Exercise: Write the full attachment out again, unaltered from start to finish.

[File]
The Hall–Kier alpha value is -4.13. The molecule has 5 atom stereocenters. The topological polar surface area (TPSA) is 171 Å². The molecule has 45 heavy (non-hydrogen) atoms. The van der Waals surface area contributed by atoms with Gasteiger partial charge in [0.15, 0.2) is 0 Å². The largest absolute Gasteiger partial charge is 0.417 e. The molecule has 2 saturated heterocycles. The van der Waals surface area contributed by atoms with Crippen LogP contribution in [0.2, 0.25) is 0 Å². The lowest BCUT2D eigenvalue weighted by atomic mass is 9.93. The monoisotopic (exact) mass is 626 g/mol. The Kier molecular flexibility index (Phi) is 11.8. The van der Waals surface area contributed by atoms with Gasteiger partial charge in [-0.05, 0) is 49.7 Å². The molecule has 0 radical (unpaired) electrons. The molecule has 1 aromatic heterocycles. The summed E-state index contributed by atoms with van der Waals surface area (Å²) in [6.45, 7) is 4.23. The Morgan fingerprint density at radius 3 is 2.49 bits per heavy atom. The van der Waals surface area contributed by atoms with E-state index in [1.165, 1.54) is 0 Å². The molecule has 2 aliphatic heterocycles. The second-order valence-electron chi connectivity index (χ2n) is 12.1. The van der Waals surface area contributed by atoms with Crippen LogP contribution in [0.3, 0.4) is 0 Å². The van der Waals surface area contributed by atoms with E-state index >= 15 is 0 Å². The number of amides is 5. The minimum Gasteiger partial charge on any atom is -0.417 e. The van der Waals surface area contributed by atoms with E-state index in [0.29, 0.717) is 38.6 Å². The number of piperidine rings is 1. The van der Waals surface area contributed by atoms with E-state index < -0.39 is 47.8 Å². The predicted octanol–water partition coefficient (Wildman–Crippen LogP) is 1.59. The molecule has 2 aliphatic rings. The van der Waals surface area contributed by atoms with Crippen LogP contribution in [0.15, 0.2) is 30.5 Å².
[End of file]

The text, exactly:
The Hall–Kier alpha value is -4.13. The molecule has 5 atom stereocenters. The topological polar surface area (TPSA) is 171 Å². The molecule has 45 heavy (non-hydrogen) atoms. The van der Waals surface area contributed by atoms with Gasteiger partial charge in [0.15, 0.2) is 0 Å². The largest absolute Gasteiger partial charge is 0.417 e. The molecule has 2 saturated heterocycles. The van der Waals surface area contributed by atoms with Crippen LogP contribution in [0.2, 0.25) is 0 Å². The lowest BCUT2D eigenvalue weighted by atomic mass is 9.93. The monoisotopic (exact) mass is 626 g/mol. The Kier molecular flexibility index (Phi) is 11.8. The van der Waals surface area contributed by atoms with Gasteiger partial charge in [-0.05, 0) is 49.7 Å². The molecule has 0 radical (unpaired) electrons. The molecule has 1 aromatic heterocycles. The summed E-state index contributed by atoms with van der Waals surface area (Å²) in [6.45, 7) is 4.23. The Morgan fingerprint density at radius 3 is 2.49 bits per heavy atom. The van der Waals surface area contributed by atoms with E-state index in [1.165, 1.54) is 0 Å². The molecule has 2 aliphatic heterocycles. The second-order valence-electron chi connectivity index (χ2n) is 12.1. The van der Waals surface area contributed by atoms with Crippen LogP contribution in [0.3, 0.4) is 0 Å². The van der Waals surface area contributed by atoms with E-state index >= 15 is 0 Å². The number of amides is 5. The minimum Gasteiger partial charge on any atom is -0.417 e. The van der Waals surface area contributed by atoms with E-state index in [0.29, 0.717) is 38.6 Å². The number of piperidine rings is 1. The van der Waals surface area contributed by atoms with E-state index < -0.39 is 47.8 Å². The predicted octanol–water partition coefficient (Wildman–Crippen LogP) is 1.59. The molecule has 2 aliphatic rings. The van der Waals surface area contributed by atoms with Crippen LogP contribution in [0.15, 0.2) is 30.5 Å².